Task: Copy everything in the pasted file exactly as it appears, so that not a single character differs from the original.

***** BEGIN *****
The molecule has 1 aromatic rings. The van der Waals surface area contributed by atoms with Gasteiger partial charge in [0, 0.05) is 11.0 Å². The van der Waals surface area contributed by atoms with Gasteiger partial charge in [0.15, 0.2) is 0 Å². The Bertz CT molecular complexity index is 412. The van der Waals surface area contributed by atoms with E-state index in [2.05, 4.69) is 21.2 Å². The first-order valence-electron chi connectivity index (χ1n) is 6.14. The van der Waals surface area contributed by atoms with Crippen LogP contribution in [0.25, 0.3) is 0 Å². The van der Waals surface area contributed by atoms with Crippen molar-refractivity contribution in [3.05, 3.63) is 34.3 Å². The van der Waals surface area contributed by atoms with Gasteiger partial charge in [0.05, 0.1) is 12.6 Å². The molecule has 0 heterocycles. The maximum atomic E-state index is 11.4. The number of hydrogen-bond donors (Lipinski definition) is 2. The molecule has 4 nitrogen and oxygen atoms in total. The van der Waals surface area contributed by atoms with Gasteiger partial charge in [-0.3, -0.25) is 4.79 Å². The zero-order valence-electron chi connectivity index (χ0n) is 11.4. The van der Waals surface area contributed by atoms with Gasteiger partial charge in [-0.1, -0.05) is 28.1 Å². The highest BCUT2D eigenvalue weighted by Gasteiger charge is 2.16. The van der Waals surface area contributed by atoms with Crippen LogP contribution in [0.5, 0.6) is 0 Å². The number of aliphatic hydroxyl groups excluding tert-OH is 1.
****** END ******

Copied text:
The molecule has 1 aromatic rings. The van der Waals surface area contributed by atoms with Gasteiger partial charge in [0, 0.05) is 11.0 Å². The van der Waals surface area contributed by atoms with Gasteiger partial charge in [0.15, 0.2) is 0 Å². The Bertz CT molecular complexity index is 412. The van der Waals surface area contributed by atoms with E-state index in [2.05, 4.69) is 21.2 Å². The first-order valence-electron chi connectivity index (χ1n) is 6.14. The van der Waals surface area contributed by atoms with Crippen LogP contribution in [0.25, 0.3) is 0 Å². The van der Waals surface area contributed by atoms with Crippen molar-refractivity contribution in [3.05, 3.63) is 34.3 Å². The van der Waals surface area contributed by atoms with Gasteiger partial charge in [0.05, 0.1) is 12.6 Å². The molecule has 0 heterocycles. The maximum atomic E-state index is 11.4. The number of hydrogen-bond donors (Lipinski definition) is 2. The molecule has 4 nitrogen and oxygen atoms in total. The van der Waals surface area contributed by atoms with Gasteiger partial charge in [-0.3, -0.25) is 4.79 Å². The zero-order valence-electron chi connectivity index (χ0n) is 11.4. The van der Waals surface area contributed by atoms with Gasteiger partial charge in [-0.1, -0.05) is 28.1 Å². The highest BCUT2D eigenvalue weighted by Gasteiger charge is 2.16. The van der Waals surface area contributed by atoms with Crippen LogP contribution in [0.5, 0.6) is 0 Å². The number of aliphatic hydroxyl groups excluding tert-OH is 1.